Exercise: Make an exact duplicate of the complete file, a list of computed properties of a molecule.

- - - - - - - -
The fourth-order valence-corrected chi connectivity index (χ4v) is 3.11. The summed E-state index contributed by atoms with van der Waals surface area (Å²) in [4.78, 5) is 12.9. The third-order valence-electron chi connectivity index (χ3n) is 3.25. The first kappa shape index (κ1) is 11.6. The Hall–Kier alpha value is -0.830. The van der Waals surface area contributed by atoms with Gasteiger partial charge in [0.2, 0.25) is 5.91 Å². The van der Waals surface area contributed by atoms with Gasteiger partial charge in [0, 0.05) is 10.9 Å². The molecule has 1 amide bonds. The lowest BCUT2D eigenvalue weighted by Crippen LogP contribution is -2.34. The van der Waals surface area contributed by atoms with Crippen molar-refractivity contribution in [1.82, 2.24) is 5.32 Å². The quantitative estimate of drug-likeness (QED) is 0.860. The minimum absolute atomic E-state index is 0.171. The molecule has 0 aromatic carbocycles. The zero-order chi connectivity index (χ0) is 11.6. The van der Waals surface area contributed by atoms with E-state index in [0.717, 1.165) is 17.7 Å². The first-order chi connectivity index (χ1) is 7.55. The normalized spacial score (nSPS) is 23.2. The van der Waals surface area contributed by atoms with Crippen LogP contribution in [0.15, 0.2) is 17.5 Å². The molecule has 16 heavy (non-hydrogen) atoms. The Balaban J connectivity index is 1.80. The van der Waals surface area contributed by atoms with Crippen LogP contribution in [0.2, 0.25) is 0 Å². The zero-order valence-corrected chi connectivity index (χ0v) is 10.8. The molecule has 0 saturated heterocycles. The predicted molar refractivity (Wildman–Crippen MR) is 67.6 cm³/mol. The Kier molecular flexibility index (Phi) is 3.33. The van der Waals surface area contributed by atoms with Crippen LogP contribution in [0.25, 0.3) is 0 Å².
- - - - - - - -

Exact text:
The fourth-order valence-corrected chi connectivity index (χ4v) is 3.11. The summed E-state index contributed by atoms with van der Waals surface area (Å²) in [4.78, 5) is 12.9. The third-order valence-electron chi connectivity index (χ3n) is 3.25. The first kappa shape index (κ1) is 11.6. The Hall–Kier alpha value is -0.830. The van der Waals surface area contributed by atoms with Gasteiger partial charge in [0.2, 0.25) is 5.91 Å². The van der Waals surface area contributed by atoms with Gasteiger partial charge in [0, 0.05) is 10.9 Å². The molecule has 1 amide bonds. The lowest BCUT2D eigenvalue weighted by Crippen LogP contribution is -2.34. The van der Waals surface area contributed by atoms with Crippen molar-refractivity contribution in [1.82, 2.24) is 5.32 Å². The quantitative estimate of drug-likeness (QED) is 0.860. The minimum absolute atomic E-state index is 0.171. The molecule has 0 aromatic carbocycles. The zero-order chi connectivity index (χ0) is 11.6. The van der Waals surface area contributed by atoms with E-state index in [0.717, 1.165) is 17.7 Å². The first-order chi connectivity index (χ1) is 7.55. The normalized spacial score (nSPS) is 23.2. The van der Waals surface area contributed by atoms with Crippen LogP contribution in [0.15, 0.2) is 17.5 Å². The molecule has 16 heavy (non-hydrogen) atoms. The Balaban J connectivity index is 1.80. The van der Waals surface area contributed by atoms with Crippen LogP contribution in [0.2, 0.25) is 0 Å². The zero-order valence-corrected chi connectivity index (χ0v) is 10.8. The molecule has 0 saturated heterocycles. The predicted molar refractivity (Wildman–Crippen MR) is 67.6 cm³/mol. The Kier molecular flexibility index (Phi) is 3.33. The van der Waals surface area contributed by atoms with Crippen LogP contribution in [0.25, 0.3) is 0 Å².